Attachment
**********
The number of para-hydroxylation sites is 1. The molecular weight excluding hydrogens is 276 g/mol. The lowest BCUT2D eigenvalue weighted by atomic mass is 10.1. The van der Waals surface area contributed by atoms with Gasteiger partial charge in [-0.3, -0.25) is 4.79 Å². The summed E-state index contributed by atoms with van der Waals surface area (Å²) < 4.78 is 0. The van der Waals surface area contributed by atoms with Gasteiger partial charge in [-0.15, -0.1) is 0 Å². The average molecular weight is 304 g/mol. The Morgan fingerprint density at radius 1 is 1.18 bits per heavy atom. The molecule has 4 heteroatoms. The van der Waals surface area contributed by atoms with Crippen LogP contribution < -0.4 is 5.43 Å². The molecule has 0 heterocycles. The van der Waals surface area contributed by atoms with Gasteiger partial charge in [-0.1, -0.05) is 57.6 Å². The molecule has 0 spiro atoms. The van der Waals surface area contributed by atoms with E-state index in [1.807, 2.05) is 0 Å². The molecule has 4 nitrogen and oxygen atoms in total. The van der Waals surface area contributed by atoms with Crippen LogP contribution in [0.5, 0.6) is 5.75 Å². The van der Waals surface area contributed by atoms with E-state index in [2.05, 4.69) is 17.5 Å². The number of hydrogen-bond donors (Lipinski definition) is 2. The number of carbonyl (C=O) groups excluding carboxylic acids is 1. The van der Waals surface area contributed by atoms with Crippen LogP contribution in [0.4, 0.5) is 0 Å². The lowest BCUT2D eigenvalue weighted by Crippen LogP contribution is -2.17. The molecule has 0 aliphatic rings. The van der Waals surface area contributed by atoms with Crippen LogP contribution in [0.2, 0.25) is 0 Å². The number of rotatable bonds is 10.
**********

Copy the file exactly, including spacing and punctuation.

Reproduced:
The number of para-hydroxylation sites is 1. The molecular weight excluding hydrogens is 276 g/mol. The lowest BCUT2D eigenvalue weighted by atomic mass is 10.1. The van der Waals surface area contributed by atoms with Gasteiger partial charge in [-0.3, -0.25) is 4.79 Å². The summed E-state index contributed by atoms with van der Waals surface area (Å²) < 4.78 is 0. The van der Waals surface area contributed by atoms with Gasteiger partial charge in [-0.15, -0.1) is 0 Å². The average molecular weight is 304 g/mol. The Morgan fingerprint density at radius 1 is 1.18 bits per heavy atom. The molecule has 4 heteroatoms. The van der Waals surface area contributed by atoms with Crippen LogP contribution < -0.4 is 5.43 Å². The molecule has 0 heterocycles. The van der Waals surface area contributed by atoms with Gasteiger partial charge in [-0.1, -0.05) is 57.6 Å². The molecule has 0 spiro atoms. The van der Waals surface area contributed by atoms with E-state index in [1.807, 2.05) is 0 Å². The molecule has 4 nitrogen and oxygen atoms in total. The van der Waals surface area contributed by atoms with Crippen LogP contribution in [0.5, 0.6) is 5.75 Å². The van der Waals surface area contributed by atoms with E-state index in [2.05, 4.69) is 17.5 Å². The number of hydrogen-bond donors (Lipinski definition) is 2. The number of carbonyl (C=O) groups excluding carboxylic acids is 1. The van der Waals surface area contributed by atoms with Crippen LogP contribution in [0.4, 0.5) is 0 Å². The lowest BCUT2D eigenvalue weighted by Crippen LogP contribution is -2.17. The molecule has 0 aliphatic rings. The van der Waals surface area contributed by atoms with Crippen LogP contribution in [0.2, 0.25) is 0 Å². The number of rotatable bonds is 10.